I really do think your best bet is to wear your GP down for a referral and if he doesn't comply after your first letter then a more stongly worded letter would be in order (all letters also need to be sent to the practise manager) and if this does not work then a letter to your endo asking for advise would be in order.

Moggie x

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I agree with wearing the GP down but I'd hold fire on the letter for now and make a repeat appointment - a longer one if you can or when GP likely to have more time (end of morning surgery perhaps). It's about getting across to the GP that they deal with you properly or you keep coming back. You need more explanation and they need the time to provide it. Good luck.

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I think we've locked horns now and he wasn't best pleased with having me tell him his job (or perceived to be telling him). I really don't get it as last year the same GP referred me for an MRI for MS, no questions asked!

I need to check if he is a locum still, and maybe make an appointment with one of the permanent GPs in the practise.

Just about to phone hospital and chase neurology myself and see if he will send an e-mail to the practise suggesting I see Endo.

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You should phone the hospital and ask for an appointment with the Endo as you have already been referred previously. I think you were right to refuse.

Doctors have been told that the TSH is the way to treat patients regardless, especially as you have been feeling well on your present dose. If you go to the date January 25, 2002 to read the question re adjusting doses according to the TSH.

web.archive.org/web/2010103...

Excerpt from another Dr Lowe link:-

Our treatment team uses the TSH level only initially to help clarify a patient’s thyroid status. But during treatment, we completely ignore the level. The reason is that the TSH level is totally irrelevant to normalizing the patient’s whole body metabolism and relieving his or her suffering. The only clinical value of the TSH level is to see the effect of a particular dose of thyroid hormone on the pituitary gland’s "thyrotroph" (TSH-secreting) cells.

web.archive.org/web/2010103...

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That was a lot of reading to get through (cos once I started, I just read it all, plus other links!) Thank you, was interesting though. I so wish all doctors would read all this stuff and try to understand it all a bit more.

But even some of that seemed to contradict itself (might have been me tho, having a brain fog day and not understanding it properly).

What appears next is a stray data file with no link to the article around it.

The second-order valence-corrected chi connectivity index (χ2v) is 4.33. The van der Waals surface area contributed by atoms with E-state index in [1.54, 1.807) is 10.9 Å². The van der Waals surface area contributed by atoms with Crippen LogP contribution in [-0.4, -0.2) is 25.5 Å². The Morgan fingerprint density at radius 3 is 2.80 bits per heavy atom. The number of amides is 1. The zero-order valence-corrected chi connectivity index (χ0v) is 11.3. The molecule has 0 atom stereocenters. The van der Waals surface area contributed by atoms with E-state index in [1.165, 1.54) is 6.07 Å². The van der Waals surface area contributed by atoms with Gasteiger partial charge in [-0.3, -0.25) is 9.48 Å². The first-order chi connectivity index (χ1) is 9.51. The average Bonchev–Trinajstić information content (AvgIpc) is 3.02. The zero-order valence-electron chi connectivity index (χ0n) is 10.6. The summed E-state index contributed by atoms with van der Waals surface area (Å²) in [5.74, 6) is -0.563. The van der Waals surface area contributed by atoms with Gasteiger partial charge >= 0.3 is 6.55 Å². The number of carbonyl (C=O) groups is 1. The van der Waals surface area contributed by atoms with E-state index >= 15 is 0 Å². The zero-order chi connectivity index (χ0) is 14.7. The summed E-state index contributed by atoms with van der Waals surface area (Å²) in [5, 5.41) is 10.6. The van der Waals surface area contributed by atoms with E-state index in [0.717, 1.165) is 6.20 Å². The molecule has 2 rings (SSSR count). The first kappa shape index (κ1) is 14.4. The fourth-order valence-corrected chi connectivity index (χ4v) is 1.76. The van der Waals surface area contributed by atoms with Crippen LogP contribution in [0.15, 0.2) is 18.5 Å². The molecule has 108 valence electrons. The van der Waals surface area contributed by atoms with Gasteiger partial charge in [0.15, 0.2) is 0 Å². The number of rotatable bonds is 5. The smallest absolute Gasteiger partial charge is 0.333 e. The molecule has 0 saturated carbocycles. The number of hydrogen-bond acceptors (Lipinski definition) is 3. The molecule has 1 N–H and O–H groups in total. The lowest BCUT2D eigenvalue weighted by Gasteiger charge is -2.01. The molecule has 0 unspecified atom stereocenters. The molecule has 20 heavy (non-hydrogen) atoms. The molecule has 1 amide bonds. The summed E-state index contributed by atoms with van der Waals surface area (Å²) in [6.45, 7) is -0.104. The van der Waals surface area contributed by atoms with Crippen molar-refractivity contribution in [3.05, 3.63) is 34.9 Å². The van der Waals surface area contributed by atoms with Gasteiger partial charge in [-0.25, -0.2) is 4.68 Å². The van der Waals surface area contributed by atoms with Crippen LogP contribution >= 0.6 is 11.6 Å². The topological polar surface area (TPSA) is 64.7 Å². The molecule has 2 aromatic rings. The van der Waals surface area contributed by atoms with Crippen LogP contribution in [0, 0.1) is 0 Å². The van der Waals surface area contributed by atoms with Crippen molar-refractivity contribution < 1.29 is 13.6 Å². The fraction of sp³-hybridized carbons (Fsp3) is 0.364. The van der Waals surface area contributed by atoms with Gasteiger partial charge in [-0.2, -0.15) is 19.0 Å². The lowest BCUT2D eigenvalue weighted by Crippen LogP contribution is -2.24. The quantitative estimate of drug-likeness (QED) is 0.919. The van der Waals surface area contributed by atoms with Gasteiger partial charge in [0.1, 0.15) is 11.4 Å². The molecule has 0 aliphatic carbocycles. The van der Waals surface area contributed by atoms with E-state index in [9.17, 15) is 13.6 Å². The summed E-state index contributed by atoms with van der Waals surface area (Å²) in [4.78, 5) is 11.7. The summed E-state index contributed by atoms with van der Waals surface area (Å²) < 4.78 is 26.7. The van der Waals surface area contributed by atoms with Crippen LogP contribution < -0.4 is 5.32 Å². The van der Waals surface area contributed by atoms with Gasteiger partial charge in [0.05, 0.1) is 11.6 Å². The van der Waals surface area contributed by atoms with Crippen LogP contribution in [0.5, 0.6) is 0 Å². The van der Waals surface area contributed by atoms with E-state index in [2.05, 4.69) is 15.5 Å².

I'm not sure the GP today was looking at the TSH. It was the T4 and T3 he was concerned about. My TSH has been suppressed at 0.03 for as long as I can remember now and nobody's mentioned it.

I've not felt well for a very long time, I've just learned to cope I think, but some days are harder than others.

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a thought just occurred to me - just like they're now realising that B.P. readings can go up and down and give false results if taken when attending a GP practice (especially with some who are stressed by it), and so can fit people with a monitor for 24 hours collecting multi-readings, (as I have to have fitted on the 13th), then I wonder if anyone (NHS medical) has thought that one single blood test may not be reliable for true results of something that is auto-immune, given what we know about auto-immune disorders i.e. that many things can affect them e.g. stress, other ill health, foods, fluoride etc etc.

Those words from Dr. Lowe make sense in that light, "But during treatment, we completely ignore the level. The reason is that the TSH level is totally irrelevant to normalizing the patient’s whole body metabolism..

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Bit of an update:

I don't know what the GP said to the neurologist (who he was going to write to to find out if he thought I needed to see Endo), but I've just had a letter telling me I have an endo appointment next month! Yay!!

Now just got to make sure I have al the paperwork I need to take with me to make sure I get everything about how I'm feeling across to him. Happy days! :-)

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I'm glad to read that Penny_babe :)

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It may only indicate hyper in an undiagnosed person. For us, on medication, many of us feel well with a very low or suppressed TSH. They take no notice of us, how we feel, and dictate according to the TSH.

If you email louise.warvill@thyroiduk.org and ask for a copy of the Pulse Article by Dr Toft, of the BTA, question 6 says that some may need a suppressed TSH or the addition of some T3 to feel well.

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The Endo yesterday prescribed T3 :-)

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Read the first answer to the question, although it refers to fibromyalgia, it does concern the TSH level. Unfortunately links within don't work.

web.archive.org/web/2010103...